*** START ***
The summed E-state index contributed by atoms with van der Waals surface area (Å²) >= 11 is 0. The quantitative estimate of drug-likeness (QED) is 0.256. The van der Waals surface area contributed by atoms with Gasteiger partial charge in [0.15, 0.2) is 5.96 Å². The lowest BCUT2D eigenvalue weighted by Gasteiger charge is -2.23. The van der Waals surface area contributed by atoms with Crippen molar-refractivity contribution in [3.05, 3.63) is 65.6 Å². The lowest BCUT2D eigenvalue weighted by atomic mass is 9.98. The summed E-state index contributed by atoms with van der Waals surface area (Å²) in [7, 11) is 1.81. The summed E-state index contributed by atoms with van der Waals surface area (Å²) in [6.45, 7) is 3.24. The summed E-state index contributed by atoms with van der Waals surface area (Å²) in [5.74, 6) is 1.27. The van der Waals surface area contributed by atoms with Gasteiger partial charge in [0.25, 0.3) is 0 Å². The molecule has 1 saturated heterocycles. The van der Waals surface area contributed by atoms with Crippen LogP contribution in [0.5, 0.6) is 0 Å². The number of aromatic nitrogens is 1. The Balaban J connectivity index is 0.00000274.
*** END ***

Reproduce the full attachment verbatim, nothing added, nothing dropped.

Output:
The summed E-state index contributed by atoms with van der Waals surface area (Å²) >= 11 is 0. The quantitative estimate of drug-likeness (QED) is 0.256. The van der Waals surface area contributed by atoms with Gasteiger partial charge in [0.15, 0.2) is 5.96 Å². The lowest BCUT2D eigenvalue weighted by Gasteiger charge is -2.23. The van der Waals surface area contributed by atoms with Crippen molar-refractivity contribution in [3.05, 3.63) is 65.6 Å². The lowest BCUT2D eigenvalue weighted by atomic mass is 9.98. The summed E-state index contributed by atoms with van der Waals surface area (Å²) in [7, 11) is 1.81. The summed E-state index contributed by atoms with van der Waals surface area (Å²) in [6.45, 7) is 3.24. The summed E-state index contributed by atoms with van der Waals surface area (Å²) in [5.74, 6) is 1.27. The van der Waals surface area contributed by atoms with Gasteiger partial charge in [0.25, 0.3) is 0 Å². The molecule has 1 saturated heterocycles. The van der Waals surface area contributed by atoms with Crippen LogP contribution in [0.5, 0.6) is 0 Å². The number of aromatic nitrogens is 1. The Balaban J connectivity index is 0.00000274.